Yesterday, I had the first good writing day in weeks. For the last couple of months the equilibrium of my family life had been thrown into disarray which had stop me focusing clearly on my writing. At last my emotional side has found some sort of balance to my unhappiness about a problem which is impossible for me to solve, or bring to a satisfying conclusion.
Letting go of the problem, and rechanneling all my emotions back into my writing is helping me to find some much needed peace of mind.
Yesterday, I completed and edited another chapter. As I started work on the next one I realised I had reached the point in my storytelling where I need to bring about a satisfying conclusion to my novel.
Though I’m writing a work of fiction, like in life, I need my readers to fully understand the what, whys and wherefores of my main character, James’ behaviour. Though, he’s a serial killer I couldn’t have my readers loathing him as that wouldn’t make them care enough about him to want to read on.
So I had to rethink everything I knew about serial killers, to get inside their heads. After reading as much as I could stomach, I set about writing my novel.
Now as the end is in sight I need to make the ending as good, if not better than the beginning. Yes, it is true that the beginning is very important, to hook the reader, making them want to set off on the journey with your main character. Hopefully, by the time the reader has unknowingly reached the middle of the story they are just as eager to know how it all ends.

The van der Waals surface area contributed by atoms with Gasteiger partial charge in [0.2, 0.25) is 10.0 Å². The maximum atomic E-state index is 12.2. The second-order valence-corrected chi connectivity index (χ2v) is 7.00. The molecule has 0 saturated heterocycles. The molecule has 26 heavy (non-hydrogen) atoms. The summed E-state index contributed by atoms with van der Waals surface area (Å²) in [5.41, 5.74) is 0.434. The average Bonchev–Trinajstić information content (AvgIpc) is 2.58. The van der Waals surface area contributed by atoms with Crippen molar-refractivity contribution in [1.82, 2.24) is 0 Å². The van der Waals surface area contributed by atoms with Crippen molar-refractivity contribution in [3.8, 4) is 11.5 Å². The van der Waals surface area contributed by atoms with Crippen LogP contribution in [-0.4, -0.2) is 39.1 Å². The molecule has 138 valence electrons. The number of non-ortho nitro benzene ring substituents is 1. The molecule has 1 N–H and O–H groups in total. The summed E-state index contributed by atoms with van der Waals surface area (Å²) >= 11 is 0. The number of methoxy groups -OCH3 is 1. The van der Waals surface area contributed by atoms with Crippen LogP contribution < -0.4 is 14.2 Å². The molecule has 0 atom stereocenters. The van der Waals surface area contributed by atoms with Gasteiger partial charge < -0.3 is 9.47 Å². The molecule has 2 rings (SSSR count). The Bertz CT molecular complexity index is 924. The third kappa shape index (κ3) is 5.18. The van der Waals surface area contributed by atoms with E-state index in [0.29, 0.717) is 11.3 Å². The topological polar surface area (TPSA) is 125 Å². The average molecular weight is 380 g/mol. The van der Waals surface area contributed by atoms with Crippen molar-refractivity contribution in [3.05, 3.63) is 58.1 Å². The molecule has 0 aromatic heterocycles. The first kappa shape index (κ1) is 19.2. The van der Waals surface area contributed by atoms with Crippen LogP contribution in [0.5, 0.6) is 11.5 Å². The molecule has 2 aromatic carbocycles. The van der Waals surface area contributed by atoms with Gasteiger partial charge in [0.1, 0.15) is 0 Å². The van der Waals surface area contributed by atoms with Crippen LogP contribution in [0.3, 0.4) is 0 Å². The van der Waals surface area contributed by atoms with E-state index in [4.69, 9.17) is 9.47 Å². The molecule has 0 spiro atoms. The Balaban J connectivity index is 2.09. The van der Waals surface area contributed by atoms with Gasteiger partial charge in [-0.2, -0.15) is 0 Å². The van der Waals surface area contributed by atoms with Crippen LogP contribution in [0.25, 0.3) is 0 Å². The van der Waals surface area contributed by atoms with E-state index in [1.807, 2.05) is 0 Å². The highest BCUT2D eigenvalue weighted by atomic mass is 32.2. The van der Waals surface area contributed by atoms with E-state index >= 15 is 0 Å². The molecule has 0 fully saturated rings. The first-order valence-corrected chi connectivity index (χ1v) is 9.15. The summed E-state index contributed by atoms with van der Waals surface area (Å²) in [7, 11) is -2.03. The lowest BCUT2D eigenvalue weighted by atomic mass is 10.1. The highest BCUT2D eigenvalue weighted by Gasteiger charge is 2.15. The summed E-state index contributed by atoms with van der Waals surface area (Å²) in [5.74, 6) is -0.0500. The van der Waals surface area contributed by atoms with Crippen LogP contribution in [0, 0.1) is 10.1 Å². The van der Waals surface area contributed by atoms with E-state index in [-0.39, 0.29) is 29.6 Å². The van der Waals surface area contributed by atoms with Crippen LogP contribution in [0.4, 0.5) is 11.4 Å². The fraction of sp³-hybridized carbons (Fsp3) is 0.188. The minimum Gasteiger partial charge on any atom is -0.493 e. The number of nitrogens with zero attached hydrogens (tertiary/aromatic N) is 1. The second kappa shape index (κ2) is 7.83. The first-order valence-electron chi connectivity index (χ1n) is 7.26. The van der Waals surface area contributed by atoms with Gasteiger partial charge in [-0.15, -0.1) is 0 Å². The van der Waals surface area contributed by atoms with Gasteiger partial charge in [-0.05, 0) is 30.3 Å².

This is where all your careful plotting comes in. 🙂
Oh, so you haven’t plotted? 😦
Well, I wouldn’t worry too much. The thing about writing is you can’t be sure exactly where the story will take you, but I try to at least have some idea where I’m heading to, or for. You never set out on a journey without some idea where you are going. Yes, I agree, sometimes it’s the not knowing that makes for the excitement, but with writing that’s the reserve of the reader, not the writer.
I’m all for an open-ending in a book, where the reader writes the own conclusion, but the writer must have left enough information in the final chapter for the reader to be satisfied. I dislike books where I can’t draw on enough information, where I have to re-read the last few chapters to see if I’ve missed something important.
A vague ending isn’t a great ending. If ,like me, you dislike them, then I’m sure you toss the book aside in disgust the same as I do.
I don’t want this to happen with my book. I want my readers to have a great read from cover to cover.
Unlike life, which has left me feeling a bit vague and frayed around the edge, I can rewrite the ending of my novel as make times as I want until its right and I’m happy with it.
Ernest Hemingway rewrote the ending to his famous novel ‘A Farewell to Arms’ 47 times. I’m not about to do that, but at least at the late stage in my novel’s life, I can do a bit of rethinking and plotting to get it right.
So that’s what I’m going off to do now.
Have a great day. The weather is good today here in England.
Paula R C
Interesting post. I like a definite ending to books I read and have to say that I’m often disappointed when it’s not.
Thanks, and you too. xx